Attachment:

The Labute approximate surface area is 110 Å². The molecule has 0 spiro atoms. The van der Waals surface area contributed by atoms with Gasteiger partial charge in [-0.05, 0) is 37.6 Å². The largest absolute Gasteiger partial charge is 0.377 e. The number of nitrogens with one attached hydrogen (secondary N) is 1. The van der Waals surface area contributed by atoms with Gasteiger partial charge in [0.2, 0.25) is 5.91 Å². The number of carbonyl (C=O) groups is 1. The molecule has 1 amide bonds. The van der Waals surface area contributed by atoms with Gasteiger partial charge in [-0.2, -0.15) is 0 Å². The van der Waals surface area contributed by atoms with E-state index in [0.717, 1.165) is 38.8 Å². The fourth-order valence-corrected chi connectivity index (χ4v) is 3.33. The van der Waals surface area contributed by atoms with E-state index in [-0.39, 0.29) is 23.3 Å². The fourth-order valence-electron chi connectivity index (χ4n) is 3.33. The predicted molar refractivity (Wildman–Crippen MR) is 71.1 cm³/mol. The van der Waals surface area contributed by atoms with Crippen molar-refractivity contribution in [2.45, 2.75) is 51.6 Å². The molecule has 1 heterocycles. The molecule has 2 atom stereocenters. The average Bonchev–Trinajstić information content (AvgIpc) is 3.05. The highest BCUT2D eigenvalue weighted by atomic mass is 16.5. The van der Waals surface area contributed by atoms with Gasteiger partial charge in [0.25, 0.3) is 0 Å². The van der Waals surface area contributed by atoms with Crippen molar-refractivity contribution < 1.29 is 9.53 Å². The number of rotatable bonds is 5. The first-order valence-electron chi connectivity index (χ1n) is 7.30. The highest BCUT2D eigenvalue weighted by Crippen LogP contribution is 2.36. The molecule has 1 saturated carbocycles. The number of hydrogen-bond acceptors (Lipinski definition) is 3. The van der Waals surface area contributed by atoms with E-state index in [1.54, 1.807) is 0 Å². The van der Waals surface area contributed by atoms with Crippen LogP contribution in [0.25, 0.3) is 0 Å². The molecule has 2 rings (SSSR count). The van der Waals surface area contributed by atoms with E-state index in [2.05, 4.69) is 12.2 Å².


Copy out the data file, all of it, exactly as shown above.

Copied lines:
The Labute approximate surface area is 110 Å². The molecule has 0 spiro atoms. The van der Waals surface area contributed by atoms with Gasteiger partial charge in [-0.05, 0) is 37.6 Å². The largest absolute Gasteiger partial charge is 0.377 e. The number of nitrogens with one attached hydrogen (secondary N) is 1. The van der Waals surface area contributed by atoms with Gasteiger partial charge in [0.2, 0.25) is 5.91 Å². The number of carbonyl (C=O) groups is 1. The molecule has 1 amide bonds. The van der Waals surface area contributed by atoms with Gasteiger partial charge in [-0.2, -0.15) is 0 Å². The van der Waals surface area contributed by atoms with E-state index in [0.717, 1.165) is 38.8 Å². The fourth-order valence-corrected chi connectivity index (χ4v) is 3.33. The van der Waals surface area contributed by atoms with E-state index in [-0.39, 0.29) is 23.3 Å². The fourth-order valence-electron chi connectivity index (χ4n) is 3.33. The predicted molar refractivity (Wildman–Crippen MR) is 71.1 cm³/mol. The van der Waals surface area contributed by atoms with Crippen molar-refractivity contribution in [2.45, 2.75) is 51.6 Å². The molecule has 1 heterocycles. The molecule has 2 atom stereocenters. The average Bonchev–Trinajstić information content (AvgIpc) is 3.05. The highest BCUT2D eigenvalue weighted by atomic mass is 16.5. The van der Waals surface area contributed by atoms with Gasteiger partial charge in [0.25, 0.3) is 0 Å². The van der Waals surface area contributed by atoms with Crippen molar-refractivity contribution < 1.29 is 9.53 Å². The number of rotatable bonds is 5. The first-order valence-electron chi connectivity index (χ1n) is 7.30. The highest BCUT2D eigenvalue weighted by Crippen LogP contribution is 2.36. The molecule has 1 saturated carbocycles. The number of hydrogen-bond acceptors (Lipinski definition) is 3. The van der Waals surface area contributed by atoms with E-state index in [1.54, 1.807) is 0 Å². The van der Waals surface area contributed by atoms with Crippen LogP contribution in [0.25, 0.3) is 0 Å². The molecule has 2 rings (SSSR count). The van der Waals surface area contributed by atoms with E-state index in [2.05, 4.69) is 12.2 Å².